I suspect the learning routine will go something like this: cue for the bow, get the bow, click, treat, cue for the bow, click, treat, say four or five times. Then throw in surprise; cue, get the bow, do nothing, wait a few seconds, cue, get a bow AND JACKPOT even if it's just a weak response - though it may well be a strong one, but more than likely the NEXT response on cue will be very strong indeed.

The horse is trying to learn how to operate the treat dispenser. He's not trying to learn to bow.

You'll think I'm crazy when I tell you the next thing you must remember to do - before your horse jumps back up, as you describe it, click and treat while she is down into the position a bit. Do not wait for the jump up.

On using intermittent reinforcement:

It's an axiom that we learn better if we fail occasionally. It makes us try harder. Success with no striving is taken for granted and soon results in lose of enthusiasm. Though I say "treat dispenser," the horse sees it as a personal relationship event, just as in the herd when he finds a way to comply with Mother Maretm or with the lead mare, or with someone with more status than he, that results in being allowed to share hay, or water, play, or skritches.

If it takes dropping the head to get a treat he learns how to get a treat. If it takes putting his nose between his knees, then he learns how to get a treat. If it takes buckling a knee and putting his head between his knees, he learns how to get a treat.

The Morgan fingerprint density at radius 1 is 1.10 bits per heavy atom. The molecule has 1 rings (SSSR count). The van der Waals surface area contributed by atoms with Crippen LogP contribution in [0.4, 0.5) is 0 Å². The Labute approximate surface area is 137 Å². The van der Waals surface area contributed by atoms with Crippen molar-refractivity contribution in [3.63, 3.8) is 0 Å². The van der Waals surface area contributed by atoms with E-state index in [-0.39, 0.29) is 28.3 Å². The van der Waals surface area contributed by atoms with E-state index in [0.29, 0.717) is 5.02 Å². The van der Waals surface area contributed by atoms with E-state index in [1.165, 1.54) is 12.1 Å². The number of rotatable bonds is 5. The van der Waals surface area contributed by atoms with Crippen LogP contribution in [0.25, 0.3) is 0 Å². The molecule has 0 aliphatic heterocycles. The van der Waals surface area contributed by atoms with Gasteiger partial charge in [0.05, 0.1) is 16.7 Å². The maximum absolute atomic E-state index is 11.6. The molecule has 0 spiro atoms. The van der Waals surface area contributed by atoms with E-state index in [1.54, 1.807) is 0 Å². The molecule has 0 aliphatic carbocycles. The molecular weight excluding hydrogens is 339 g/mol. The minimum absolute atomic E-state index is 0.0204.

He learns how to relate to the treat dispenser not how to bow.

The same principle applies to teaching a horse to lay down on cue.

It does no good, or very little to my mind, to treat the horse after he's laid down. Why? Because laying down on his own is very different from laying down on cue, and consists of a series of events that result in laying down, or NOT. Sometimes a horse will do all the things that result in laying down, while other times he will do some and change his mind and not lay down.

You can get a lay down if you cue each step and TB and +R each of them.

What's the first thing a horse does to prepare to lay down?

Nope, it isn't what you think. What he does, and many of us miss, is that he searches for an appropriate spot - some times passing over a few.

Start with the horse at your side ready to walk off and give your cue.

Then, go on a "laying down rolling spot" search with the horse - in other words cue him to follow you and examine the ground - following you head down. I presume your horse will follow on request. I presume he will, or you will teach him to walk with his head down.